According to a new paper produced by an SGIS faculty member and her students, the governmental incentives often touted as engines for jobs may do too little to directly target employment growth and may not be well assessed for actual economic impact. That’s among the findings of the study co-authored by Sarah Bauerle Danzman, assistant professor of international studies in the IU School of Global and International Studies, and 9 of her students and presented to Smart Incentives, an economic development policy consultancy based in Arlington, VA.
The company has published the paper on its web site, and elaborated on the paper’s findings in a blog post. The co-authors with Bauerle Danzman are Jacqueline Bauman, Michael Holmberg, Jonathan Hreha, Karis Neufeld, Anna Piskunova, Alec Resch, Jamie Spitz, Jocelyn Wallace, and Anna Williams.
The students and Bauerle Danzman conducted research as a part of her course “Harnessing Foreign Investment for Development,” which examines factors that affect multinational corporations. The students examined how states, international development organizations, and transnational social justice networks can harness the positive potential of these corporations while minimizing exploitation.
To get at these issues, Bauerle Danzman’s students performed a descriptive analysis across U.S. states regarding how states incentivize manufacturing investment. Bauerle Danzman said such an analysis is particularly important given that more and more of U.S. manufacturing is automated, so investment incentives aren’t necessarily leading to many new jobs.
“The students worked together and with me to code a data set of all manufacturing-targeted investment incentive programs at the state level in the U.S.,” Bauerle Danzman said. “We worked together to analyze the data, create case studies on particularly interesting incentive approaches and programs, and to write the report.”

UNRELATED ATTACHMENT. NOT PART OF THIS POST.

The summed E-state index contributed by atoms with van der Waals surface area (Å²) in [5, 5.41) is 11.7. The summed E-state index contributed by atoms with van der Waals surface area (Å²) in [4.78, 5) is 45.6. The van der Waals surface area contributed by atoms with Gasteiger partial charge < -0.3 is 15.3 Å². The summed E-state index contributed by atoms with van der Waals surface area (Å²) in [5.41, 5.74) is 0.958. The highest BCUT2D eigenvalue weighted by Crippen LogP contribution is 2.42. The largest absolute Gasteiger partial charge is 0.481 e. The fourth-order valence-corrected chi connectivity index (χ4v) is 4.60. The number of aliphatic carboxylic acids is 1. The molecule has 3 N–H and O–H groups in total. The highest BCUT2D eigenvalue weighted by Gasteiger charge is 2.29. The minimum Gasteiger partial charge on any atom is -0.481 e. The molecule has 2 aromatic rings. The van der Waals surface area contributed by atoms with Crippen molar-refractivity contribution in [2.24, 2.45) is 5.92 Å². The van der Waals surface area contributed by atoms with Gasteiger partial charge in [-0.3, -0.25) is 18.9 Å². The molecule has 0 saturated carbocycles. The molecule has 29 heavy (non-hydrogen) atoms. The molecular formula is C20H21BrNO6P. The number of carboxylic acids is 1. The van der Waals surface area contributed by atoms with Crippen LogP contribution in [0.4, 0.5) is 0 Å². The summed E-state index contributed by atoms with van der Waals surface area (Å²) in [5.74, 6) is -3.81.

While Bauerle Danzman’s course focuses on efforts made across the world to attract investment and stimulate jobs, analysis of U.S. state investment provided a good parallel to what is happening across the globe. “The report sought to provide descriptive analysis of the sorts of programs local governments are using to try to attract globally mobile investment in manufacturing, especially given the increasing automation of the sector in the U.S.,” Bauerle Danzman said. “It is a timely analysis into the sorts of pressures that technological advancement and globalization have placed on the middle class in advanced industrial economies. Of course, this project is also very timely to U.S. national politics as well as anti-globalization sentiments in Europe.”
The paper concluded that tax incentives are overwhelmingly what states use as incentive: 70 percent of programs studied. Although such programs are often touted as investments in job creation, the primary rationale cited by most states for the programs is capital formation, meaning many incentive deals target large investments that often help automate factory production and therefore do not support large increases in employment on shop floors. Additionally, the research found that training programs are rare as part of these incentive programs, despite the fact high tech manufacturers frequently cite “skills mismatch” as a problem for hiring. Out of the 210 programs examined, there were only 11 training programs.
The research also raises issues about how well states are examining these incentives. Less than 6 percent have clearly defined impact assessment criteria or “easily identifiable evaluation programs available to the public.”
The full paper is available online. More about Smart Incentives is available on the company’s web site.